Ashur-dan I

Aššur-dān I, mAš-šur-dān(kal)an, was the 83rd king of Assyria, reigning for 46[i 1] (variant: 36[i 2]) years, ca. 1179 to 1134 BC (variant: ca. 1169 to 1134 BC[1]), and the son of Ninurta-apal-Ekur,[i 3] where one of the three variant copies of the Assyrian King List shows a difference. The Synchronistic King List[i 4] and a fragmentary copy[i 5] give his Babylonian contemporaries as Zababa-šum-iddina, ca. 1158 BC, and Enlil-nādin-aḫe, ca. 1157—1155 BC, the last of the kings of the Kassite dynasty, but it is probable he was contemporary with two more preceding and two following these monarchs, if the length of his reign is correct.


During the twilight years of the Kassite dynasty, the Synchronistic History[i 6] records that he seized the cities of Zaban, Irriya, Ugar-sallu and a fourth town name not preserved, plundering them and “taking their vast booty to Assyria.” A fragmentary clay tablet[i 7] usually assigned to this king lists his military conquests over “[…]yash and the land of Irriya, the land of the Suhu, the kings of the land Shadani, […y]aeni, king of the land Shelini.”[2] Fresh from their conquest of the Babylonians, it seems the Elamite hordes overwhelmed the Assyrian city of Arraphe, which was not recovered until late in Aššur-dān’s reign.[1]

Few inscriptions have been recovered for this king although he is mentioned in two of those of his descendant Tukultī-apil-Ešarra.[3] One of these inscriptions mentions his demolition of the dilapidated temple of An and Adad, originally built by Išme-Dāgan II 641 years earlier. It was not to be reconstructed until 60 years later by Tukultī-apil-Ešarra, who also names him in his genealogy.[4] A dedication for the king appears on a bronze statue votive offering[i 8] to the Egašankalamma, temple of Ištar in Arbail, offered by Šamši-Bēl, a scribe.[2]

A partial reconstruction of the sequence of limmus, the Assyrian Eponym dating system, has been proposed influenced by a letter[i 9] which provides the initial sequence of Pišqiya, the official during whose reign his predecessor died, Aššur-dān (the king), Atamar-den-Aššur, Aššur-bel-lite, and Adad-mušabši.[5] A harem edict or palace decree was issued giving the penalties for misdemeanors of maidservants, where the first offence is punishable with a beating thirty times with rods by her mistress.[2] Two sons of Aššur-dān were to contest the throne after his death, Ninurta-tukulti-Ashur ruling for less than a year before being overthrown and forced to flee by his brother Mutakkil-Nusku.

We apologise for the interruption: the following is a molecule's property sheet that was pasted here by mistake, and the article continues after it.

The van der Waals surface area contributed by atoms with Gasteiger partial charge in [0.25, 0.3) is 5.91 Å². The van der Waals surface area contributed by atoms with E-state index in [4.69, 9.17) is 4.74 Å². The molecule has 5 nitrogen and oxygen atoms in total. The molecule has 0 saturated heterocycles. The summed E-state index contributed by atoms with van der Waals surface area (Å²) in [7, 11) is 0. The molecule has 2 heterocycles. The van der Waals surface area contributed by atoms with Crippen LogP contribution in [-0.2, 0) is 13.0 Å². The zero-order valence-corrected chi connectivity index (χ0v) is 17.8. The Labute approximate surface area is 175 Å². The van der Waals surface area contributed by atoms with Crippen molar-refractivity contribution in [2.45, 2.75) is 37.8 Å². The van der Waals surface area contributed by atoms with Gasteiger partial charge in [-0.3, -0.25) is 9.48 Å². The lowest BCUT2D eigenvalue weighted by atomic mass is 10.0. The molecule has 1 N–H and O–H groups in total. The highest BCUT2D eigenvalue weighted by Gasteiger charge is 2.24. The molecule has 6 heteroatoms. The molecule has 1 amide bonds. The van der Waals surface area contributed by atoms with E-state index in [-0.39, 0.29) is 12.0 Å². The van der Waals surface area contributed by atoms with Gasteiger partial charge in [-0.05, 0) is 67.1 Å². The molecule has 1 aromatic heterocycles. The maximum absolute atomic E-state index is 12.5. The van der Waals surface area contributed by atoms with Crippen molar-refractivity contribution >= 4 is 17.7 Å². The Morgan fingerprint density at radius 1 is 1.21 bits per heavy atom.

1. Khorsabad King List and the SDAS King List both read, iii 19, 46 MU.MEŠ KI.MIN.
  2. Nassouhi King List reads, 26+x MU.[MEŠ LUGAL-ta DU.uš.
  3. Brick Ass. 4777 palatial inscription confirming King List filiation.
  4. Synchronistic King List, tablet excavation number Ass. 14616c (KAV 216), ii 10.
  5. Synchronistic King List fragment, tablet VAT 11261 (KAV 10), i 2.
  6. Synchronistic History, ii 9–12.
  7. Tablet K. 2667.
  8. 2 kg bronze statue found at Lake Urmia and now in the Louvre.
  9. VAT 20937, MARV 6,2.


  1. 1 2 David Kertai (2008–2009). "The history of the middle Assyrian empire". TALANTA. XL-XLI: 39.
  2. 1 2 3 A. K. Grayson (1972). Assyrian Royal Inscriptions, Volume 1. Otto Harrassowitz. pp. 141–143.
  3. A. K. Grayson (1975). Assyrian and Babylonian chronicles. J. J. Augustin. pp. 209–210.
  4. Bill T. Arnold, Bryan Beyer (2002). Readings from the ancient Near East: primary sources for Old Testament study. Baker Academic. p. 143.
  5. Jaume Llop (June 2008). "MARV 6, 2 und die Eponymenfolgen des 12. Jahrhunderts". Zeitschrift für Assyriologie und vorderasiatische Archäologie. 98 (1): 20–25.

Preceded by
King of Assyria
11791133 BC
Succeeded by
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